What became of Russborough House’s Old Masters for sale?

Of the Beit paintings controversially earmarked for auction, three avoided the hammer

 

For a few decades in the second half of the 20th century, Russborough House near Blessington, Co Wicklow was an unlikely home to one of the world’s most important – and valuable – privately owned art collections. But not any more. So where did all the art go, and who owns it now?

In the 1950s, the opulent Anglo-Irish mansion was bought by English aristocrat Sir Alfred Beit, heir to both a diamond-mining fortune and a stunning collection of paintings. He and Lady Beit moved to Co Wicklow, settled into Irish country life and adorned Russborough House with museum-quality works of art and antiques.

The couple had no children and so, after two decades, in 1976 they effectively handed over the house and their art collection to the people of Ireland by establishing the Alfred Beit Foundation, a charitable and educational trust “with the object of keeping the house and art collection intact, making it a centre for the arts and open to the public”.

Russborough House was opened to visitors but the art, inevitably, attracted the attention of criminals. Many of the paintings were stolen in a series of notorious robberies – among them one by an IRA gang that included, improbably, the heiress Rose Dugdale. (Most were later recovered by the Garda.) As a consequence, in 1986 the Beits donated the most valuable of the paintings, including a Vermeer, to the National Gallery of Ireland. This act of astounding generosity was worth an estimated €100 million.

In 1993, in a first for British subjects, the couple were granted honorary Irish citizenship. Sir Alfred died the following year, aged 91; Lady Beit died in 2005, aged 89.

Short of money

Meanwhile, the foundation got on with the job of running Russborough House and attracting visitors. The house did receive some funding from the State but, evidently, not enough. Cash was needed to pay for ongoing maintenance and conservation. But how to raise it? The oldest solution in the Big House book, of course: was to “sell the family silver”.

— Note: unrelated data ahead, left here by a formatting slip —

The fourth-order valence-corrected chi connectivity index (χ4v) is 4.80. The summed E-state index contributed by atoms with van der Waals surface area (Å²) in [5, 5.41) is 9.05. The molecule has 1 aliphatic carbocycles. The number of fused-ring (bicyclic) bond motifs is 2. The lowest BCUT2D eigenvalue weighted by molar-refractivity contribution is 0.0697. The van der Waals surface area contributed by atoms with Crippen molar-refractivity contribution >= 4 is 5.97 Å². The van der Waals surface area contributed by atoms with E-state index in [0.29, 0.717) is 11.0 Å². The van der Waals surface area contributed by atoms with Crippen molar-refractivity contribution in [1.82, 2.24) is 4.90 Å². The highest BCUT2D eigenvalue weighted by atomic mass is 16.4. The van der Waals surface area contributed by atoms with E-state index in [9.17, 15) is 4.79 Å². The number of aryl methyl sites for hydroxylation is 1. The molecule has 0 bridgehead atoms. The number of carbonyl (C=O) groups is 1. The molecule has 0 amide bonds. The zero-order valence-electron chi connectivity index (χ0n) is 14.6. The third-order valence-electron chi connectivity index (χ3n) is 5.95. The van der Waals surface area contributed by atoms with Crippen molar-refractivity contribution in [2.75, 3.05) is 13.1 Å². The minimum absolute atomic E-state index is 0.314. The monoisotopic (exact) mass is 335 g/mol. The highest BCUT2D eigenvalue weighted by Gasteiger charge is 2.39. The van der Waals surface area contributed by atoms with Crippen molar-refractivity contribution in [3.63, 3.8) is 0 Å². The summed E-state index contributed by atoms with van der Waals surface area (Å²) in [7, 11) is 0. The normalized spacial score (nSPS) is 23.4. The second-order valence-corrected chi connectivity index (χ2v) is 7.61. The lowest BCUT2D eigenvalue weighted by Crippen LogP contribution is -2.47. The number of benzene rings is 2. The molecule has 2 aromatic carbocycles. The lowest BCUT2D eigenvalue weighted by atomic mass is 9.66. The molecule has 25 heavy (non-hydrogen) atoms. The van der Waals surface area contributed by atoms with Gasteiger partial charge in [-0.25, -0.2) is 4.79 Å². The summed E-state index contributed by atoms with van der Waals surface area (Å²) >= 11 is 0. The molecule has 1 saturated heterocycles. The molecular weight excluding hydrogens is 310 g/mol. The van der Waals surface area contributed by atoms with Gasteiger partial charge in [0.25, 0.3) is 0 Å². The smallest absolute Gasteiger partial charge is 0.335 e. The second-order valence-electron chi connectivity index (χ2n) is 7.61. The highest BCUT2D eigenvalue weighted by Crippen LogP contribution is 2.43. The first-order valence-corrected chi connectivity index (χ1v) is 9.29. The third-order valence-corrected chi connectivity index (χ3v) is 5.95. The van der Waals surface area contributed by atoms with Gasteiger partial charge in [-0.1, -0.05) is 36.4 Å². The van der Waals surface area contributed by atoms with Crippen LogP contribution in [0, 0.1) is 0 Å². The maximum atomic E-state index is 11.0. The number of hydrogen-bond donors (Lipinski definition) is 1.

In 2006, the foundation sold a collection of 16th-century Italian bronze sculptures at auction, which made €3.8 million. When that cash ran out, a small collection of Chinese porcelain was sent to Sotheby’s in 2013. Initially valued at €350,000, the porcelain sold for €1.2 million.

The financial problems persisted. In 2015, the foundation announced that it needed to create an endowment fund to pay for ongoing running costs and conservation; otherwise Russborough House might have to close. It also announced plans to sell some of the remaining Beit art collection – including six “Old Master” paintings, among them two works by Rubens – at a Christie’s auction in London.

The foundation said the paintings had been in storage for years and would not be hung in the house again because of security concerns. However, the proposed auction prompted a public outcry. After a series of emergency meetings with Minister for Arts and Heritage Heather Humphreys, the foundation agreed to postpone the auction of the Old Master paintings until 2016. It would attempt to find private sources in Ireland who might buy the paintings and donate them to the State.

Following months of secret negotiations, it emerged that buyers had been found for three of the six paintings for donation to the National Gallery of Ireland. These purchases aren’t quite as kind-hearted as they may appear. Such donors are entitled to 80 per of the price written off their tax liabilities. So the State, in fact, ends up footing most of the cost in foregone taxes.

Humphreys’s department said it would not name the donors as the arrangements involved their private tax affairs. But the details have emerged.

Anonymous buyers

Denis O’Brien, the telecoms billionaire, bought Head of a Bearded Man by Rubens for €3.5 million, which enables him to claim €2.8million in tax relief. Lochlann Quinn, part-owner of Dublin’s five-star Merrion Hotel, bought A Village Kermesse Near Antwerp by David Teniers the Younger, a 17th-century Flemish artist, for €2 million (tax relief worth €1.6 million).

It is believed that Dublin businessman John Gallagher (who has made no public comment on the matter) is willing to buy a third painting, Adoration of the Shepherds by Adriaen Van Ostade, for €1 million, which would entail tax relief of €800,000. The Department of Arts & Heritage said the process to agree a valuation for the Van Ostade painting, which must be approved by the Revenue Commissioners, is still ongoing.

As for the other three Old Masters, they were sent back to the salesroom. Last July 7th three lots “consigned by the Alfred Beit Foundation” were sold by Christie’s in London. Venus Supplicating Jupiter by Rubens made £1.3 million (€1.5 million at the prevailing exchange rate); Piazza San Marco, Venice, with the Basilica and the Campanile, with Figures in Carnival Costume by Francesco Guardi made £164,500 (€192,000); and Guardi’s The Piazzetta, Venice, with the Doge’s Palace and the Libreria, San Giorgio Maggiore Beyond, also made £164,500.

Will these sales prevent the threatened closure of Russborough House? For the foreseeable future, almost certainly yes. But the long-term fate of the house, and its remaining treasures, is uncertain.

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